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by Molière, in a new version by John Donnelly
Lyttelton Theatre, NT
Reviewed by Peter Lawler
Buy Tickets: to April 30
A brutally challenging play about religious hypocrisy and the callous frivolousness of the chattering classes, Molière’s Tartuffe was both poignant and controversial in 1660s France during the playwright’s long struggle to get it performed without getting shut down or banned. Through a bracingly courageous approach, John Donnelly’s reworking of the play manages to deliver something just as if not more brutally challenging and just as poignant in 2019.
In this interpretation of Donnelly’s, the eponymous hero is a new-agey guru — ‘Namaste, friend’ is his customary greeting — who picks and chooses a composite medley of beliefs that help Orgon, his patron to make sense of the world. Inveigled like a wedge between the wealthy Orgon — played by Kevin Doyle, who masters the depth needed to capture man of means flailing and simpering through a mid-life crisis — and his family, Tartuffe assumes an air of authority in the household mansion, frustrating and irritating all those around him, played with butter-wouldn’t-melt innocence and razor sharp charisma by Denis O’Hare. So riveting is his comic presence on stage and so side splitting is his delivery and so effortless his timing that as an audience we hardly notice until it’s too late that, likeable charlatan though he is, he fires at us some difficult and complicated problems to ponder with our healthy dose of middle class complacency (‘so you think that wealth should be distributed by accident of birth?’).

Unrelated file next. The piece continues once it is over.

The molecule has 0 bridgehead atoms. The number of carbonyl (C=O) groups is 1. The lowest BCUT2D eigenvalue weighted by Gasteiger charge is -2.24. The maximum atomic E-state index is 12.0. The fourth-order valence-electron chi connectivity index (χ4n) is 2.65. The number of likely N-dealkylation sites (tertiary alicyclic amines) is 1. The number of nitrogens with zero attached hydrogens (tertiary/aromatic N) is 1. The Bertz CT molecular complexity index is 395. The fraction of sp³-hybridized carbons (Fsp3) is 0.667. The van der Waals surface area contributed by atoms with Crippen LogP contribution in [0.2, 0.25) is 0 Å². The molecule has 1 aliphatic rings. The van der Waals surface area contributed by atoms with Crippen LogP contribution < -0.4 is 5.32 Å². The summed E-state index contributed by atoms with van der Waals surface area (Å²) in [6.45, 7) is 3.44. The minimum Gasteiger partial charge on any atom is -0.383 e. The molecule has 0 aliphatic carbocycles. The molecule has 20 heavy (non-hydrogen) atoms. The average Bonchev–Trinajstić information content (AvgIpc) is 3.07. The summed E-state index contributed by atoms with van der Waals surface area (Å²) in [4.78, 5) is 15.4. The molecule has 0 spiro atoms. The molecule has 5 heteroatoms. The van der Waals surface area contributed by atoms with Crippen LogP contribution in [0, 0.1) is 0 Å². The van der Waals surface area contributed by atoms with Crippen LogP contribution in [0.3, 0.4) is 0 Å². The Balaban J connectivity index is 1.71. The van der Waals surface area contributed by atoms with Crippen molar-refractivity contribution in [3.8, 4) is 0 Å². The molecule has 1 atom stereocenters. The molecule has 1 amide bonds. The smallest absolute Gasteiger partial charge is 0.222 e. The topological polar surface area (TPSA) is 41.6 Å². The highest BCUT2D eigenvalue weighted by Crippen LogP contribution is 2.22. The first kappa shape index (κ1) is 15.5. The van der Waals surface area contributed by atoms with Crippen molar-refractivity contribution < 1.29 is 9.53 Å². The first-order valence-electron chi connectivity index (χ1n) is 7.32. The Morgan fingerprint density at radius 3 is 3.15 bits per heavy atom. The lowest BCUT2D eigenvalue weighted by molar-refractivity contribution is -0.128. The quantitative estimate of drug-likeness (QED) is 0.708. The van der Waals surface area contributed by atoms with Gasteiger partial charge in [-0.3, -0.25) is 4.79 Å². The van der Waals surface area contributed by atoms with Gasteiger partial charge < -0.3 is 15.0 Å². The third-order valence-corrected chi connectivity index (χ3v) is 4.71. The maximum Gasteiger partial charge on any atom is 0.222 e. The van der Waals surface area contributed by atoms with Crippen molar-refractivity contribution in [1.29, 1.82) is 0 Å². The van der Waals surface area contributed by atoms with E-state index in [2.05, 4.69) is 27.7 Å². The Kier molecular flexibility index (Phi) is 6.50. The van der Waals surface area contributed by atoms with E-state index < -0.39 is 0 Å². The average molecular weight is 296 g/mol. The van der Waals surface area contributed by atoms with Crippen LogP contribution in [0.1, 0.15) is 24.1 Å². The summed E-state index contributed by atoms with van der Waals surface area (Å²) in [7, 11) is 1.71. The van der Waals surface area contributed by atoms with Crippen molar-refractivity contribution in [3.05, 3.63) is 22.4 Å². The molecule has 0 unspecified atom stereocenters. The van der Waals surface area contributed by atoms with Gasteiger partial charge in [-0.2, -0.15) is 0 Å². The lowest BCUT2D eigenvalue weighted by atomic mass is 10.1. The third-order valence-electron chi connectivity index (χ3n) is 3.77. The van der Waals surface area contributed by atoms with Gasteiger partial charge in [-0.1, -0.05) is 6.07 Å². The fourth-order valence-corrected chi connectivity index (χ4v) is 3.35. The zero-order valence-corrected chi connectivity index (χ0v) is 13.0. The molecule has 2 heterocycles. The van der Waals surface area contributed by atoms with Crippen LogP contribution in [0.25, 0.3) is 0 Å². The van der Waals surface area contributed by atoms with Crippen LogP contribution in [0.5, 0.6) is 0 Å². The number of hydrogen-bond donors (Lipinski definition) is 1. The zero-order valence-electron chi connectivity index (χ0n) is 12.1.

The interplay between O’Hare and his co-stars sizzles with wit and comedic energy, particularly during a seduction scene with Orgon’s wife, Elmire, played with utterly commanding brilliance by Olivia Williams. Her confidence in her unwillingness to suffer the fools around her and her devastatingly incisive delivery is simply mesmerising and leaves the male characters around her bobbing in her wake. She’s the perfect antidote to her husband’s limp, naïve, gullibility and the perfect challenge to lazy patriarchal assumptions, both in Molière’s time and now.
And the performances really are the strength of this satirical wonder. Hari Dhillon’s drippingly acerbic delivery as Elmire’s brother and Orgon’s cynical best friend Cleante, who slowly turns, if not believer, at least skeptical questioner of the rightness of his own, and in turn everyone else’s assumptions about the eccentric titular character. His psychological journey is subtle and engaging, morphing into a voice of conscience that cannot be ignored. Geoffrey Lamb a fantastic fireball of youthful, misfiring, misdirected, exuberant zealotry as Valere (Orgon’s daughter Marianne’s boyfriend) coming to the rescue to save the family from certain wealth redistribution and freestyle pro-proletarian poetry and jumping around stage like a Bernie bro/Corbynite gone mad.
But what will stay with you, is the brave counter-textual reading that Donnelly gives us of this social satire that, without giving too much away, does force you to come to face some uncomfortable truths, to wonder whether there isn’t something a little sinister and a little brutal about our laughter and to question the brutality of society itself.
Find out more about the Kansas City born, Michigan raised and Parisian resident in our interview with Tartuffe star Denis O'Hare